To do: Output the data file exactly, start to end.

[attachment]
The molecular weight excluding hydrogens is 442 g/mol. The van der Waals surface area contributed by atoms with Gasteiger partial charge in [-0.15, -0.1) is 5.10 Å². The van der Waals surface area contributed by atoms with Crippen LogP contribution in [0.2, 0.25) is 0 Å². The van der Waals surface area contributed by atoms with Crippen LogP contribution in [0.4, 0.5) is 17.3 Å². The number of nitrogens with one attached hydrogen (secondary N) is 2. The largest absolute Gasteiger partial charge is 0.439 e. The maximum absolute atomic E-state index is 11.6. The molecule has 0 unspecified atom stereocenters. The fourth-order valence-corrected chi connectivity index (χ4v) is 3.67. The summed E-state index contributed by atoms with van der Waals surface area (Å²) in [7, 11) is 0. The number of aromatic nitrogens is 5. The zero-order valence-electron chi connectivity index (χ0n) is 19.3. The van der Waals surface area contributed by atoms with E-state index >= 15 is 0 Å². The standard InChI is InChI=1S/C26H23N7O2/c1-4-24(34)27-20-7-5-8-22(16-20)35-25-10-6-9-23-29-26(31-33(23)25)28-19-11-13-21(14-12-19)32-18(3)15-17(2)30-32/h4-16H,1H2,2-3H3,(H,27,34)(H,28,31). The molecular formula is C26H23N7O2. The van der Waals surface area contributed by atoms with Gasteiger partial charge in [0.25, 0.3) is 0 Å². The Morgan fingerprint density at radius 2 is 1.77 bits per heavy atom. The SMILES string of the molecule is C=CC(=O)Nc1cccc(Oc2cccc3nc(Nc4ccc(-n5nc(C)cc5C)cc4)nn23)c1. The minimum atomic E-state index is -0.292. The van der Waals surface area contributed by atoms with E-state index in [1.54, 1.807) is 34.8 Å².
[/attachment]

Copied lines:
The molecular weight excluding hydrogens is 442 g/mol. The van der Waals surface area contributed by atoms with Gasteiger partial charge in [-0.15, -0.1) is 5.10 Å². The van der Waals surface area contributed by atoms with Crippen LogP contribution in [0.2, 0.25) is 0 Å². The van der Waals surface area contributed by atoms with Crippen LogP contribution in [0.4, 0.5) is 17.3 Å². The number of nitrogens with one attached hydrogen (secondary N) is 2. The largest absolute Gasteiger partial charge is 0.439 e. The maximum absolute atomic E-state index is 11.6. The molecule has 0 unspecified atom stereocenters. The fourth-order valence-corrected chi connectivity index (χ4v) is 3.67. The summed E-state index contributed by atoms with van der Waals surface area (Å²) in [7, 11) is 0. The number of aromatic nitrogens is 5. The zero-order valence-electron chi connectivity index (χ0n) is 19.3. The van der Waals surface area contributed by atoms with E-state index >= 15 is 0 Å². The standard InChI is InChI=1S/C26H23N7O2/c1-4-24(34)27-20-7-5-8-22(16-20)35-25-10-6-9-23-29-26(31-33(23)25)28-19-11-13-21(14-12-19)32-18(3)15-17(2)30-32/h4-16H,1H2,2-3H3,(H,27,34)(H,28,31). The molecular formula is C26H23N7O2. The van der Waals surface area contributed by atoms with Gasteiger partial charge in [0.25, 0.3) is 0 Å². The Morgan fingerprint density at radius 2 is 1.77 bits per heavy atom. The SMILES string of the molecule is C=CC(=O)Nc1cccc(Oc2cccc3nc(Nc4ccc(-n5nc(C)cc5C)cc4)nn23)c1. The minimum atomic E-state index is -0.292. The van der Waals surface area contributed by atoms with E-state index in [1.54, 1.807) is 34.8 Å².